# Feynman Lectures Vol I 41-2: why can $\omega$ replace $\omega_{0}$ in deriving Rayleigh’s law?

NB: I understand that the model presented here is the "failing" classical model. I'm just trying to understand the formal reasoning of the model.

In The Feynman Lectures on Physics Vol. I Ch. 41-2 Thermal equilibrium of radiation Feynman begins with the model of a rarefied gas confined to a perfectly mirrored box, in thermal equilibrium with the ambient electromagnetic radiation in the box. He assumes the gas atoms are classical oscillators of natural frequency $$\omega_{0},$$ and, thereby establishes Equation 41-12

$$I\left[\omega_{0}\right]=\frac{9\gamma^{2}kT}{4\pi^{2}r_{0}^{2}\omega_{0}^{2}}.$$

The derivation begins with the assumption that the atoms have one resonant frequency $$\omega_{0}.$$ But he tells us

Then we substitute the formula (41.6) [$$\gamma=\frac{\omega_{0}}{Q}=\frac{2}{3}\frac{r_{0}\omega_{0}^{2}}{c},$$] for gamma (do not worry about writing $$\omega_{0};$$ since it is true of any $$\omega_{0}$$, we may just call it $$\omega$$) and the formula for $$I\left[\omega\right]$$ then comes out

$$I\left[\omega\right]=\frac{\omega^{2}kT}{\pi^{2}c^{2}}.$$

He goes on to say:

First, let us notice a remarkable feature of that expression. The charge of the oscillator, the mass of the oscillator, all properties specific to the oscillator, cancel out, because once we have reached equilibrium with one oscillator, we must be at equilibrium with any other oscillator of a different mass, or we will be in trouble.

I'm not sure how to comprehend that. My best guess is that it means, given a gas of atoms resonant at $$\omega_{0}$$ in thermal equilibrium with the ambient radiation of a perfectly reflective cavity, if another kind of atom with natural frequency $$\omega_{1}$$ were mixed in at the same temperature and pressure, there wold be no change in the ambient radiation profile. That is, the original gas "wouldn't know the difference".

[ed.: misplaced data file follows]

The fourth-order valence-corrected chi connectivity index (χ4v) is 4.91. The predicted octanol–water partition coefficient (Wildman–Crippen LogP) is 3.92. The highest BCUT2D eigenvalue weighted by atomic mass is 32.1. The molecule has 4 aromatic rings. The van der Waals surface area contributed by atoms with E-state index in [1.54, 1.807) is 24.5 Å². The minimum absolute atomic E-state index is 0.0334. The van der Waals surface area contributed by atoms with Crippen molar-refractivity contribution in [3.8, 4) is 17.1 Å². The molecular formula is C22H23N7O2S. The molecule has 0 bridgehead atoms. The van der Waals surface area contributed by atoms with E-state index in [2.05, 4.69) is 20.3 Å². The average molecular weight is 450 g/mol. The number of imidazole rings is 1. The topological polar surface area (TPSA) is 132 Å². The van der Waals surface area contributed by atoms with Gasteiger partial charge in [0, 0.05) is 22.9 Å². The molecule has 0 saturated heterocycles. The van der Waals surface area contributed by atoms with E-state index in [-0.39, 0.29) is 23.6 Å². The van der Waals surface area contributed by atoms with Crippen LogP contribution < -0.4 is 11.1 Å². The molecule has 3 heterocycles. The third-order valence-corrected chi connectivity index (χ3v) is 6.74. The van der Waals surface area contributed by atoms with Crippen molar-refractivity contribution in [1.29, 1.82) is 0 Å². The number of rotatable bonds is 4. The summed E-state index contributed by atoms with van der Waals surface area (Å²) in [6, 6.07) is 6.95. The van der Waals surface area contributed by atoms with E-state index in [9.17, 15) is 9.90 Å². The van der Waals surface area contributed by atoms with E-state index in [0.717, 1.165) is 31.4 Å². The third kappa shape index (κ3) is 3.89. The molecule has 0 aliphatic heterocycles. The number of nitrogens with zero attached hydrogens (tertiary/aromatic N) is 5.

We can therefore assume the radiation profile is independent of the kinds of oscillators present. That is, the intensity at frequency $$\omega$$ and temperature $$T$$ is the same, whether or not there are atomic oscillators resonant at $$\omega$$.

PS: In the past when reading these lectures, I attempted to "understand" the topics well enough to justify turning the page. This time I am attempting to summarize everything. It is far more difficult than I had expected.

I believe that in this model the black body is assumed to contain oscillators of all possible natural frequencies $\omega$ (since the black body is by definition able to absorb all frequencies). Each of these oscillators contribute to the ambient electromagnetic radiation present in the box when the whole system has reached thermal equilibrium.
Now we consider only oscillators with natural frequency $\omega_0$. At equilibrium we need that these emit exactly the same amount of radiation as they absorb from the ambient radiation (if not they would lose energy and the whole system would cool). From Feynman's analysis we see that in order for this to happen the intensity of the ambient radiation with frequency $\omega_0$ must go like $\omega_0^2$ (the intensities of other frequencies are not important since only those near $\omega_0$ are absorbed). But we can apply the same argument for all other oscillators of all other possible frequencies, deducing that for any frequency ω the intensity of ambient radiation of that frequency goes like $\omega^2$.
• My reading of Feynman is that the classical black body radiation profile is the same whether there is one species of oscillator with natural frequency $\omega_{0}$; two types of oscillators with resonance at $\omega_{0}$ and $\omega_{1}$, respectively; $n$ types, each with its own resonant frequency, or a continuous distribution. Also, there is no specification of the relative number density of each type of oscillator. So, no matter what the mix of oscillators, the classically predicted distribution will be given by the same formula: $I\left[\omega\right]=\frac{\omega^{2}kT}{\pi^{2}c^{2}}.$ – Steven Thomas Hatton May 13 '18 at 19:38